Monday, 13 May, 2024

Putin to mark Soviet Union’s WW2 victory over Nazi Germany

Russian President Vladimir Putin leads commemorations of Soviet Union’s defeat of Nazi Germany, but Ukraine, under unrelenting attack, is desperate to deny Moscow any sense of military invigoration.

Putin is expected to flaunt Russia's military might during the symbolically important event.
Putin is expected to flaunt Russia’s military might during the symbolically important event. (AP)

President Vladimir Putin will leadanniversary celebrations of the Soviet Union's victory over NaziGermany as Russian forces fight Ukrainians in one ofthe deadliest European conflicts since the end of World War Two77 years ago.

Putin, Russia's paramount leader since 1999, has in recentyears used Victory Day to needle the West from a tribune in RedSquare before a parade of troops, tanks, rockets andintercontinental ballistic missiles.

A fly-past over the nine domes of St Basil's Cathedral willinclude supersonic fighters, strategic bombers and, for thefirst time since 2010, the Il-80 "doomsday" command plane, whichwould carry Russia's top brass in the event of a nuclear war.

Putin has repeatedly likened the conflict in Ukraine –– which hecasts as a battle against dangerous "Nazi"-inspired nationalistsin Ukraine –– to the challenge the Soviet Union faced when AdolfHitler invaded in 1941.

"Our common duty is to prevent the renaissance of Nazismwhich has brought so much suffering to people of differentcountries," Putin said in a message to the peoples of 12 formerSoviet republics including Ukraine and Georgia.

READ MORE: Russia holds Victory Day parade rehearsal as Ukraine offensive continues

Accusations of Nazism

Ukraine and its allies reject the accusation of Nazism inUkraine and that Russia is fighting for survival against aaggressive West, saying the Kremlin leader unleashed anunprovoked offensive in an attempt to rebuild the Soviet Union.

Putin, who has repeatedly expressed resentment over the waythe West treated Russia after the 1991 fall of the Soviet Union,says Ukraine has been used by the United States to threatenRussia.

US President Joe Biden has cast Putin's assault on Ukraine as a fight in a much broader global battle betweendemocracy and autocracy and has repeatedly called Putin a warcriminal. In a speech in Warsaw in March Biden said the formerKGB spy cannot remain in power.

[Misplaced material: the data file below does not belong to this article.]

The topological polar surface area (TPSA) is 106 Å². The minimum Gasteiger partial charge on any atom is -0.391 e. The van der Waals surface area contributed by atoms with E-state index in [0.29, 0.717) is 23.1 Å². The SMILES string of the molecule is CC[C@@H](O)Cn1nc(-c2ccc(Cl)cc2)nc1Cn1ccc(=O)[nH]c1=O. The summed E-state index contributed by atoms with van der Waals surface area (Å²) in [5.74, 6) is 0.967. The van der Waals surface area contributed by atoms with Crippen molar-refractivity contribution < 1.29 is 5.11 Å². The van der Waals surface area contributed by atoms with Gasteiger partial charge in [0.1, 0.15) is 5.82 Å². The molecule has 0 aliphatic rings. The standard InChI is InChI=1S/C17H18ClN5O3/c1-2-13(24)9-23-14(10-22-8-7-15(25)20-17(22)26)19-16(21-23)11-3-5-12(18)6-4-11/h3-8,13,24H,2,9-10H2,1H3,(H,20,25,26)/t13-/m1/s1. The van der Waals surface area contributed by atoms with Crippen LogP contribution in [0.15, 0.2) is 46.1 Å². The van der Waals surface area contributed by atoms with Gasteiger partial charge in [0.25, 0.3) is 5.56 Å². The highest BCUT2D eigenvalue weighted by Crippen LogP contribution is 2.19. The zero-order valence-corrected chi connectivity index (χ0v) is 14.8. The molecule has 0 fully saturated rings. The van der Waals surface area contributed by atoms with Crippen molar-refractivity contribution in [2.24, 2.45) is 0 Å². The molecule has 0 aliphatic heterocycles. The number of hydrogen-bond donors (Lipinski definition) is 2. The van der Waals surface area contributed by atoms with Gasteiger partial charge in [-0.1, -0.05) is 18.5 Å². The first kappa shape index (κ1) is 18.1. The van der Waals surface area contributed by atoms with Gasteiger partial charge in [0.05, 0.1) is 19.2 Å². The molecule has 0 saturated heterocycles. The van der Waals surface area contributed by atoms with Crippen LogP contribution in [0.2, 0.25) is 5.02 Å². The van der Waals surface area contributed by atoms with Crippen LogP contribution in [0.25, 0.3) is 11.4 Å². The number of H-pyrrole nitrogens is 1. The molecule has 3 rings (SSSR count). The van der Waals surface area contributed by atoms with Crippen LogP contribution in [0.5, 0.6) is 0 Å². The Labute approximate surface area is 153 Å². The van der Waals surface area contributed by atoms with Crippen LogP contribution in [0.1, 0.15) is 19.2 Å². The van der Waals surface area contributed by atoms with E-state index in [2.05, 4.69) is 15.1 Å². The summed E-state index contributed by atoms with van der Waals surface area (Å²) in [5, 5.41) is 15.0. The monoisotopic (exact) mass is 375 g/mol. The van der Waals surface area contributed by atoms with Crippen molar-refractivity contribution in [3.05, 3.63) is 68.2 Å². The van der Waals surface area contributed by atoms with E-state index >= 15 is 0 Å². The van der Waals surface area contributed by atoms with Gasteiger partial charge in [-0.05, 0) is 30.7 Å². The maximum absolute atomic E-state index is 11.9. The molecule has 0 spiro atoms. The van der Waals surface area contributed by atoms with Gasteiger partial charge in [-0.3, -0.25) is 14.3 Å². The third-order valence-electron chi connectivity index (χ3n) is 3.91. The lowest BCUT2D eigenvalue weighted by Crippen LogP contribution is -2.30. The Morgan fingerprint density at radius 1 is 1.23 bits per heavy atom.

Russia denies Ukrainian and Western accusations that itsforces have committed "war crimes" since the February 24 attack.

READ MORE:Russia's Putin apologises for Lavrov's claims on Hitler: Israel

Haunting past

The Soviet Union lost 27 million people in World War Two,including many millions in Ukraine, but eventually pushed Naziforces back to Berlin where Hitler committed suicide and the redSoviet Victory Banner was raised over the Reichstag in 1945.

Beside the 1812 defeat of French Emperor Napoleon Bonaparte,the defeat of Nazi Germany is the Russians' most reveredmilitary triumph, though both catastrophic invasions from thewest left Russia deeply sensitive about its Western borders.

Victory Day is an almost sacred holiday for Russians as mostSoviet families mourn losses. For Russians, the collectivememory of the war is one of the few uncontentious events in atumultuous history riven by contention.

Though Putin has tried to arrest the decline of Russia'sonce mighty armed forces, the conflict in Ukraine hasillustrated weaknesses in the country's military. Losses are notpublicly reported but Ukraine says Russian losses are worse thanthe 15,000 Soviets killed in the Soviet-Afghan war of 1979-1989.

READ MORE:Ukraine launches crowdfunding platform to defeat Russia

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